September represents a momentous time in the history of Bruce Power and this month will also be a harbinger of the bright future ahead for the Clean Energy Frontier.
In 1977, at the height of the disco era with The Emotions’ Best of My Love at the top of the charts, Bruce Power predecessor Ontario Hydro was in its groove, bringing the first Bruce A units online. Units 1 and 2 began producing power Sept. 1, 1977, with Units 3 and 4 following over the next two years.
This was still the infancy of the nuclear industry in Canada, building off the success of Douglas Point, which became the country’s first commercial nuclear reactor to send power to Ontario’s grid a decade earlier in 1967.
Plans for the Bruce A CANDU four-pack were announced in 1968 and construction began in 1969, changing the economic landscape in the Clean Energy Frontier region of Bruce, Grey and Huron counties.
That’s not to say there weren’t some dark times for the region, with the Bruce A units mothballed in the 1990s as Ontario faced its largest surplus capacity of electricity in its history. That was short-lived as Bruce Power was formed in 2001 and assumed operational control of the site, bringing the Bruce A units back online over the next decade and helping Ontario to get off coal and eliminate smog days in the province.
Forty-six years later, the Bruce site is one of the largest operating nuclear sites in the world (the Bruce B units coming online in the mid-1980s) and Bruce Power is set to continue the region’s legacy as it leads Ontario and Canada’s clean-energy future.
In 2015, the company signed an amended agreement with the Independent Electricity System Operator to extend the life of Units 3-8 over the next two decades, securing the long-term future of the site through 2064.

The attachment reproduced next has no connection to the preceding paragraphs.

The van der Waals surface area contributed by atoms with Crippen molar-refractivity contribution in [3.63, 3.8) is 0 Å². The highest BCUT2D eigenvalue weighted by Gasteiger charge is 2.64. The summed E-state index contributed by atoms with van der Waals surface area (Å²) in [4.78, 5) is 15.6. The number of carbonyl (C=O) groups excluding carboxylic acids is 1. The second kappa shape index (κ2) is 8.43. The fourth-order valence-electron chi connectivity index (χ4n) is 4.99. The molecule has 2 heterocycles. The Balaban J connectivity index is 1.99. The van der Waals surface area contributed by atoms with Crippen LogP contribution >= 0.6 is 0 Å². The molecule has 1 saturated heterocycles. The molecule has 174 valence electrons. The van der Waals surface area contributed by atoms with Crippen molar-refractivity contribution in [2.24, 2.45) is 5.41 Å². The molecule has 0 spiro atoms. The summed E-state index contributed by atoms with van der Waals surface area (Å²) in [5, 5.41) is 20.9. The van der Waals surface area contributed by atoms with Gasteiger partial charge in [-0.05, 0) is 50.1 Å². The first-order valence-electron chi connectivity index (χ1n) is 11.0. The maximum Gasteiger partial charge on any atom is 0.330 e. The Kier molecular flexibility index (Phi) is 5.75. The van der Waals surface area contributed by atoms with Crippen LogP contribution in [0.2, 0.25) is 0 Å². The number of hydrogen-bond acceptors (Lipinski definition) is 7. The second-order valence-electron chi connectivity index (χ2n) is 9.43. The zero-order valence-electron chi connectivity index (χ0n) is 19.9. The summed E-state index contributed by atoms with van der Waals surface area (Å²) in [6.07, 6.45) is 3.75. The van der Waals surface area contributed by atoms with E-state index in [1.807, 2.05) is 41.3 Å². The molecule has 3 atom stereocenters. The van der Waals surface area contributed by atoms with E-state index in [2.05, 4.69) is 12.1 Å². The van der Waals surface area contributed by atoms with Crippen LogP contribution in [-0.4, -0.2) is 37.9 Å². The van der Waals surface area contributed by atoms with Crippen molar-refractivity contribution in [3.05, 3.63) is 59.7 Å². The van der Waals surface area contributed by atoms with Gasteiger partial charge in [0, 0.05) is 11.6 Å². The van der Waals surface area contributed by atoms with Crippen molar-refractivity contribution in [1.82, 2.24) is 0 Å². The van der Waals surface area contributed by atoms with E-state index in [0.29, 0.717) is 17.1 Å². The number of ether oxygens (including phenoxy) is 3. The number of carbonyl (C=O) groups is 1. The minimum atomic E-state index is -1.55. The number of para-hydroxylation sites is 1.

The first Bruce Power unit to undergo refurbishment as part of the company’s Major Component Replacement Project (MCR) and Life Extension was Unit 6.
After years of planning and preparation, that first MCR outage began in 2020 and despite the challenges of the COVID-19 pandemic, Unit 6 remains on track to be returned to service soon to provide clean, reliable power to the people, businesses and hospitals in Ontario for decades to come.
While we’ve proven that nuclear refurbishment is not only possible but the right thing to do, both with our Bruce A restart and our current MCR project, our federal and provincial governments are recognizing the need to expand our electricity grid exponentially to meet our electrification and clean energy needs for the future.
Fortunately, the Clean Energy Frontier is poised to lead this clean energy charge, beginning from a position of strength with a strong foundation of established infrastructure, community support, expertise and supply partners.